1. This prominent texas pioneer and statesman, Sam M., became part of the English language because of his wandering cattle. He neglected to mark his herd with a brand, so when they strayed, neighboring ranchers called them after the last name of the greenhorn cattleman. The name quickly came to mean any unbranded cattle. Today it refers to any freelancer or nonconformist who resists belonging to a group, including political independents.
2. Josiah W., England's famous potter, gave his name to a superior ceramic he created. He based it on classical designs from ancient Etruscan (Italian) ware. His name is also associated with the particular blue color he used in his glazes. The fame of his family didn't end with high-grade china, however. His son Thomas was arguably the world's first photographer. His daughter was the mother of another famous individual, Charles Darwin.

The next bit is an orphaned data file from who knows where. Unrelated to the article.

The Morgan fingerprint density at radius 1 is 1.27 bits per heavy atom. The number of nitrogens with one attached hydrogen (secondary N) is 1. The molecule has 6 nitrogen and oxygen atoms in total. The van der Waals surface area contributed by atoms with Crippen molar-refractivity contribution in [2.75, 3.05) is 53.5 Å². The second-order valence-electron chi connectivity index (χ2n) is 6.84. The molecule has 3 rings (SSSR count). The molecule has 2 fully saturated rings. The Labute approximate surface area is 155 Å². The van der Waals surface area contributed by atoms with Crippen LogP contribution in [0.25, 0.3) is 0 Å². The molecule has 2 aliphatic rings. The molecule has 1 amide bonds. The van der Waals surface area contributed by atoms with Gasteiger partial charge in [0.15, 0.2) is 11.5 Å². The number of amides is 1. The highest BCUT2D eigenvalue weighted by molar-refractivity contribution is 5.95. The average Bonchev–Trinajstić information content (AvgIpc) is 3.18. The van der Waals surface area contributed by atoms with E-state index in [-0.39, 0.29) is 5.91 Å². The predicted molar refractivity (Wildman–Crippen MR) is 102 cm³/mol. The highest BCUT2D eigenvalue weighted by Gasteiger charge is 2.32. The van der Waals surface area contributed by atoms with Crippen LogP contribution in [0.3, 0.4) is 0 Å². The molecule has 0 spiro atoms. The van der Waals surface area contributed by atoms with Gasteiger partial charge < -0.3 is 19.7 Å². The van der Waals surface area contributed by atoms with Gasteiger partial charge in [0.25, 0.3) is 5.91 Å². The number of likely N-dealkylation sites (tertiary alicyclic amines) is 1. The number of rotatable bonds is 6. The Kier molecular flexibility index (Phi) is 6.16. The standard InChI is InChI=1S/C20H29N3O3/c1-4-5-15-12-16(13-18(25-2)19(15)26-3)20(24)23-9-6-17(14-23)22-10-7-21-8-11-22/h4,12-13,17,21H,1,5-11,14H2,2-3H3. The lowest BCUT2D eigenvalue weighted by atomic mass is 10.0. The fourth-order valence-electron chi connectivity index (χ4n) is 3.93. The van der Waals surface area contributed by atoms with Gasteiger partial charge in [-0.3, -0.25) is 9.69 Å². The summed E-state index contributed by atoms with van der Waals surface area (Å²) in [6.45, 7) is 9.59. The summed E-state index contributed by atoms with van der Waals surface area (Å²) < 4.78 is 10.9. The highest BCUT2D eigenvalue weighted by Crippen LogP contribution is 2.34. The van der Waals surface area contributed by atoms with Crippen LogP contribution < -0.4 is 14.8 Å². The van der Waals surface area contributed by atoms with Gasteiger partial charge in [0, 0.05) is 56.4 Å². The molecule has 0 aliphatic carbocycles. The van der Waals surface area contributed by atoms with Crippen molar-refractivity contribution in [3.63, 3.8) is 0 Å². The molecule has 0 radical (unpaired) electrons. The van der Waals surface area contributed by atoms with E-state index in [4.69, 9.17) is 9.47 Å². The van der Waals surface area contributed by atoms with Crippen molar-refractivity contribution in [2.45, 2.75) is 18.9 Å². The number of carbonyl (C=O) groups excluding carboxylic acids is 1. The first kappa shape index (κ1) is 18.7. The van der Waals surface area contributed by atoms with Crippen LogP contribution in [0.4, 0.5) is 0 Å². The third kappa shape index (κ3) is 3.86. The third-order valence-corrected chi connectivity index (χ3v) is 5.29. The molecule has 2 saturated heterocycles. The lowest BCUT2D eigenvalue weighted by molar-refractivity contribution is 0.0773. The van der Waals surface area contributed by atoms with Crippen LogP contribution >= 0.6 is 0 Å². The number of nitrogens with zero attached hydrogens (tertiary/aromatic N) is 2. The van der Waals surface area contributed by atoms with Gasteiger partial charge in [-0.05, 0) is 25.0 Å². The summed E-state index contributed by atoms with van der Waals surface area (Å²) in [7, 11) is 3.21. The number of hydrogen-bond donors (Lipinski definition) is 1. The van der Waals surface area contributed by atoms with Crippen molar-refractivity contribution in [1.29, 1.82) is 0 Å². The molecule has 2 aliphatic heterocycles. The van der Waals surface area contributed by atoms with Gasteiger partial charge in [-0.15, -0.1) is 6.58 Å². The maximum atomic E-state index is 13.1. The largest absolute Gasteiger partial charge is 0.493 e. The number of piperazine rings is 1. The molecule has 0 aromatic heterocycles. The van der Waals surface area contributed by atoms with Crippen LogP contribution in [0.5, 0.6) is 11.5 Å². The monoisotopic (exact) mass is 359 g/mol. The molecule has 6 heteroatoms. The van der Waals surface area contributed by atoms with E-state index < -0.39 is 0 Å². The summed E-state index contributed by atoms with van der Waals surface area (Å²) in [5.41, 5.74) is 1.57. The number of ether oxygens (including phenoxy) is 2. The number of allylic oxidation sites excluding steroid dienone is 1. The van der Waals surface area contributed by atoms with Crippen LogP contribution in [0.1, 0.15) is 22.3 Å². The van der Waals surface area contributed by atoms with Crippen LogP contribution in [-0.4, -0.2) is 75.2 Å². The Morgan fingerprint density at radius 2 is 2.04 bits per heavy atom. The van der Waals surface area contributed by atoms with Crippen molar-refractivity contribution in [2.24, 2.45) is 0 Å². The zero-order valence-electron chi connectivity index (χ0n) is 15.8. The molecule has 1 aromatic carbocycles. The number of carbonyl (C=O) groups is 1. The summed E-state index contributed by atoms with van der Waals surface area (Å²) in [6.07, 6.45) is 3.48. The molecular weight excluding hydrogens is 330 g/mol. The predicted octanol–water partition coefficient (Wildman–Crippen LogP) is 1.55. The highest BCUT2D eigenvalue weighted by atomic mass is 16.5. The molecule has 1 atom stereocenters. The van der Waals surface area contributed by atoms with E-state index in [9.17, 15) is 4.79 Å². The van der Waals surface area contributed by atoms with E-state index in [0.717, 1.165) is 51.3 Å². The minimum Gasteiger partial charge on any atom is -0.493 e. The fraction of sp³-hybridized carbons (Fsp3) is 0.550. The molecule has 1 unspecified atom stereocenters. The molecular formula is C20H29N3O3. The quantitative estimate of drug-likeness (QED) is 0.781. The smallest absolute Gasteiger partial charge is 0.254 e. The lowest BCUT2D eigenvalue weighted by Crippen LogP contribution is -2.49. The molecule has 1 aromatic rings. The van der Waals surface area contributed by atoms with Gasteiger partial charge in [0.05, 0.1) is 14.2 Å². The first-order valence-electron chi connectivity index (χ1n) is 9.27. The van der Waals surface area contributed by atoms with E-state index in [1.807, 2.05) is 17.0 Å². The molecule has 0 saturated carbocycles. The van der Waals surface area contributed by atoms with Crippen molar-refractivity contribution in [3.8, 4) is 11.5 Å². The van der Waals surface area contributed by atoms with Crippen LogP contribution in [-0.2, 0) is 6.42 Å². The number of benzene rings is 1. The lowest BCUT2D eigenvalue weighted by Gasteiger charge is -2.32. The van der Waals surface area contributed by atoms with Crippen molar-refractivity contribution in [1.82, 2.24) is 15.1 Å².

3. The name of the world's highest mountain on the Nepal-Tibet border honors the British surveyor-general of India who undertook a detailed mapping of the subcontinent in the 1800s. Sir George was not the first to gain the summit, although his last name has come to mean the highest point of one's achievement.
1. 'Maverick,' after Samuel Augustus Maverick (1803-1870); 2. Wedgwood Ware, by Josiah Wedgwood (1730-1795); 3. Mt. Everest, after Sir George Everest (1790-1866).
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